The album gets off to a strong start with Radical Change which, ironically, picks up nicely where All I Was left off. The song's fast, thrashy main riff drives the song along nicely, and is sure to impress metal fans. Whitlock's drumming is also noteworthy here, and he keeps up well with Tremonti's guitar to create an infectious musical passage. Tremonti's vocals are also very strong, and he seems to be continually improving as a vocalist. Having only become a lead vocalist recently, it is amazing how far he has come in a short space of time. The chorus of this song is a testament to that, and the emotion his voice holds works well. Such is the power of his voice, that the song's guitar solo actually seems to be overshadowed somewhat by the vocals - something which you would not expect when it comes to Tremonti! Flying Monkeys is next and lays down a savage, slow groove from the outset. While not quite doom standard, the slowness of the main riff really helps to make the song powerful. When I first heard this song I was not that impressed, but repeated listens had made me realise how great it is. The groove just worms its way into your brain, and the understated, slow chorus is very memorable and sees Tremonti backed up by the band who provide some excellent backing vocals. The album's title track follows and this is another excellent song. The fast riffing is back, and the verses are so full of strong vocal melodies that I defy anybody to not enjoy it. This was definitely one of the most immediate songs on the album, and the chorus packs a real punch with its strong alternative rock feel. It actually has a sound similar to some of Alter Bridge's debut album, so fans who like that should love this too. I have a feeling this song will become a highlight of the band's live set. Arm Yourself is similar, but lacks the standout melodies of Cauterize. This is song is more about the heavy riffs and powerful drumming to get the metal fans on side. Whitlock really outdoes himself on this album, and this song is a great example of his style and skills. There is a great, melancholic mid-section that helps to break up the metal riffing, and leaves Arm Yourself as another enjoyable tune. In contrast, Dark Trip is a slower tune. Clean guitar melodies and rumbling bass lines fuse well to create an oppressive sound that Tremonti does well to sing over. This is another song that grows on you over repeated listens, and features some really excellent bluesy lead playing in places from the man himself. This song shows a different side of Tremonti's playing and songwriting abilities, and works well as a break from the heavier numbers that came before it.

Another Heart was the song released online prior to the album's release to give fans a taste of what was to come, and it it easy to see why. It is a very easy listen, and contains probably what is the biggest chorus on the album. The vocal melodies are extremely strong throughout the whole of the song, which is important as some of the riffs here are less interesting than on some of the more technical tracks on the album. That being said, I really like the guitar solo on this song, and the catchy nature of the vocals make this song an easy one to like. Fall Again is another slower number, that has a real ballad feel, despite the heavier choruses. The verses are more gentle though, with some acoustic guitar in the mix to help this, and some very heartfelt vocals from Tremonti that demonstrate he has a fairly large vocal range. It is another strong song that shows his maturity as a songwriter and helps add to the diversity of the album. Tie the Noose gets back to the heaviness, but dials back on the speed somewhat. This song is more of a mid-paced rocker, which has a powerful chugging riff and verses that are made great with a prominent, snaking bass line. This song is the perfect speed for headbanging, and that will probably make it a great live song. Sympathy has a big radio rock feel, which seems a little out of place when placed next to the rest of the material on this album. For that reason, this is probably the album's weakest song, and seems somewhat trying to appease the Creed fans who might be checking this album out. It is not an awful song by any means, but it does contain too many hallmarks of the generic rock music that was filling the radio waves at the beginning of this millennium. The album comes to a close with Providence, which definitely makes sure the album ends well after the slight miss-step of Sympathy. Again, there is a bit of an Alter Bridge vibe here, and the song is a bit longer than the rest of the album's songs. There are plenty of great mid-paced riffs here, and the song even has a bit of a progressive vibe in places as the song continues to change and evolve throughout its duration. There a slight epic feel about it too, which makes it a great choice as an album-closing number. Overall, Cauterize is a strong follow-up to All I Was and proves that Tremonti's solo band has a long-term future alongside his day job in Alter Bridge. I am glad that he now has a project where he can show off his metal chops, as this is a side of his playing that has been largely hidden from the public until fairly recently.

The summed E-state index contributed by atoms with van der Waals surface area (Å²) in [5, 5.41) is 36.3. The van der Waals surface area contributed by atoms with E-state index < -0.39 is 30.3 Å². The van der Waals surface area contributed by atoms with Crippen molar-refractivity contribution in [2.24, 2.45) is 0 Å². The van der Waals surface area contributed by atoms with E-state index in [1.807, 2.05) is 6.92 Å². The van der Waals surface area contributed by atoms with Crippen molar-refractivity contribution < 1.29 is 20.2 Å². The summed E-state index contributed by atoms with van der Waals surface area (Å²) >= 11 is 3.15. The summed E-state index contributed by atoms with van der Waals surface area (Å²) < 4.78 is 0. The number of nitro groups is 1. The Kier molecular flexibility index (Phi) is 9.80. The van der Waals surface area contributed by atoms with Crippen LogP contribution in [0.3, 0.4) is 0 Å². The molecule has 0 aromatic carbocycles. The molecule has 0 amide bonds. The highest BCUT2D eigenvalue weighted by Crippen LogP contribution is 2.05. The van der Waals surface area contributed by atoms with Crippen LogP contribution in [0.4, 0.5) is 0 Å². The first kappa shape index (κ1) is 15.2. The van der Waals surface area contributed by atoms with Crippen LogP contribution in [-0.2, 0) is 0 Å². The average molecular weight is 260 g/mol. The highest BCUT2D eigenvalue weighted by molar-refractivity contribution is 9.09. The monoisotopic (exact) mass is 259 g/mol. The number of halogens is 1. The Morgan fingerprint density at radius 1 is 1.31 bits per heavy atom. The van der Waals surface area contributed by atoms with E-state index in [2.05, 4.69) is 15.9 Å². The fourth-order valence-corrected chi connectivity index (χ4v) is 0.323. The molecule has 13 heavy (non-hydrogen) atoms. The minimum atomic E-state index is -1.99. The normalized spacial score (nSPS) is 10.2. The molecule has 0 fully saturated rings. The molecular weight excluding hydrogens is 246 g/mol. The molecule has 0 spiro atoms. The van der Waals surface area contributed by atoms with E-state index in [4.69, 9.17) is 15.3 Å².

The album was released on 8th June 2015 via FRET12. Below is the band's promotional lyric video for Another Heart.